Suu Kyi meets with ex-junta chief Than Shwe

NAY PYI TAW — Opposition leader Daw Aung San Suu Kyi has met with Myanmar’s former junta chief Senior General Than Shwe in ongoing efforts at national reconciliation in the aftermath of the National League for Democracy’s election win, U Than Shwe’s grandson said Sunday.

The meeting between Daw Aung San Suu Kyi and U Than Shwe took place on Friday at the ex-junta chief’s private residence in Nay Pyi Taw and lasted for two and a half hours, Ko Nay Shwe Thway Aung said in a Facebook post claiming to amount to a joint statement by the two leaders.

“I want to announce a joint statement with the permission of both sides,” Ko Nay Shwe Thway Aung posted.

U Than Shwe, the former head of junta that ruled Myanmar between 1988 to 2010 and kept Daw Aung San Suu Kyi under house arrest for 15 of those years, reportedly said that in light of the results of the November 8 general election, which the NLD opposition party won by a landslide “it is acceptable that Daw Aung San Suu Kyi becomes the future leader of the nation,” U Than Shwe’s grandson posted.

Daw Aung San Suu Kyi, who is blocked from becoming President by the military-drafted constitution which bans the post to people who have close relations holding foreign passports, has said she will rule “above the president” if the NLD won the polls.

Support more independent journalism like this. Sign up to be a Frontier member.

The NLD has been seeking an amendment to the constitution to allow Daw Aung San Suu Kyi, whose two sons are British nationals, from becoming the next president.

U Than Shwe reportedly said he would support Daw Aung San Suu Kyi “if she really works for the development of the country” and he had met her to “establish cooperation with the Tatmadaw (military) and other organizations.”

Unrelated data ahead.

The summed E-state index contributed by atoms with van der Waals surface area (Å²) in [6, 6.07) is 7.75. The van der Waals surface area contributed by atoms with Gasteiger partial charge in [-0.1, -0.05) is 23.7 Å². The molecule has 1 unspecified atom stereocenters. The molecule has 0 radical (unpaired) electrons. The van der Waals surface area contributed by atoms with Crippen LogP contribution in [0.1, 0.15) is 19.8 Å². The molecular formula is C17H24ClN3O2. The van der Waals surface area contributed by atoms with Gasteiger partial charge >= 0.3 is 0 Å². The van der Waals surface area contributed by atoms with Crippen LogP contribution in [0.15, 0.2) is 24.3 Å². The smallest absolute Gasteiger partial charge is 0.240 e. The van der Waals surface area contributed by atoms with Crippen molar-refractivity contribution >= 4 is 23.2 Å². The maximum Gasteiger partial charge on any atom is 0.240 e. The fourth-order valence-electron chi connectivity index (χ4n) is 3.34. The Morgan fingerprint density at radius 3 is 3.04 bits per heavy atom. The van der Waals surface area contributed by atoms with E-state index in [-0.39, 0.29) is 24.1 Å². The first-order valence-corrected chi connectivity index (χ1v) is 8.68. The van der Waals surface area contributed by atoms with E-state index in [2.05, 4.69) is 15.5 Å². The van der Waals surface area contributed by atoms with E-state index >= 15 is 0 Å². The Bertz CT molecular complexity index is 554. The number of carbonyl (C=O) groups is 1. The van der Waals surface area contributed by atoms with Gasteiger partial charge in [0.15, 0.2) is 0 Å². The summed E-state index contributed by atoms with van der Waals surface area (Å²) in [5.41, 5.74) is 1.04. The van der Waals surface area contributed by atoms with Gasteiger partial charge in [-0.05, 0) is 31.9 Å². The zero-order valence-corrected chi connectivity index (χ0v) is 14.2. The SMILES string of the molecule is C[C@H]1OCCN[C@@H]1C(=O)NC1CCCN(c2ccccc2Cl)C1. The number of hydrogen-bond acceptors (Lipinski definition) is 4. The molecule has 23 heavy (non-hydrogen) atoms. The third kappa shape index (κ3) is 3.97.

Daw Aung San Suu Kyi said she held “no grudge and harbored no resentments that could lead to bad results for the country,” Ko Nay Shwe Thway Aung said in his post.

The military ruled Myanmar between 1962 to 2010, keeping a lid on dissent with several brutal crackdowns that left thousands dead and imprisoned, and has continued to control the country for the past five years through the pro-military Union Solidarity and Development Party (USDP) that won the November 2010 polls, which were boycotted by the NLD.

The NLD won the 1990 general election, but was blocked from assuming power by the military, and secured more some 80 per cent of the contested seats in the polls held last month, giving them a majority in Parliament.

But without military support a NLD-led administration will have difficulty passing law because the military still control 25 percent of the parliamentary seats, giving them veto power over bills.

Since her electoral triumph, Daw Aung San Suu Kyi has met with Lower House Speaker Thura U Shwe Mann on November 19 and with President U Thein Sein and Army Commander-in-Chief Senior General Min Aung Hlaing on December 2. Now she has also met with U Than Shwe, said by many to still hold behind-the-scenes power over the military.

By Soe Than Lynn

By Soe Than Lynn

Political reporter Soe Than Lynn knows Nay Pyi Taw inside out. He has been reporting from the Myanmar capital for several years.
Share on facebook
Share on twitter
Share on email

More stories

Latest Issue

Stories in this issue
Respect the election result, but don’t gloss over the flaws
The large turnout on November 8 powerfully demonstrated society’s commitment to democracy, but this should not overshadow deep flaws in the electoral process that threaten to undermine future progress.
Image, strategy and friends with money: How the NLD did it again
Trust in Aung San Suu Kyi, a tight social media strategy and help from business leaders were among the factors behind the National League for Democracy’s landslide election win.

Stay on top of Myanmar current affairs with our Daily Briefing and Media Monitor newsletters

Our fortnightly magazine is available in print, digital, or a combination beginning at $80 a year

Sign up for our Frontier Fridays newsletter. It’s a free weekly round-up featuring the most important events shaping Myanmar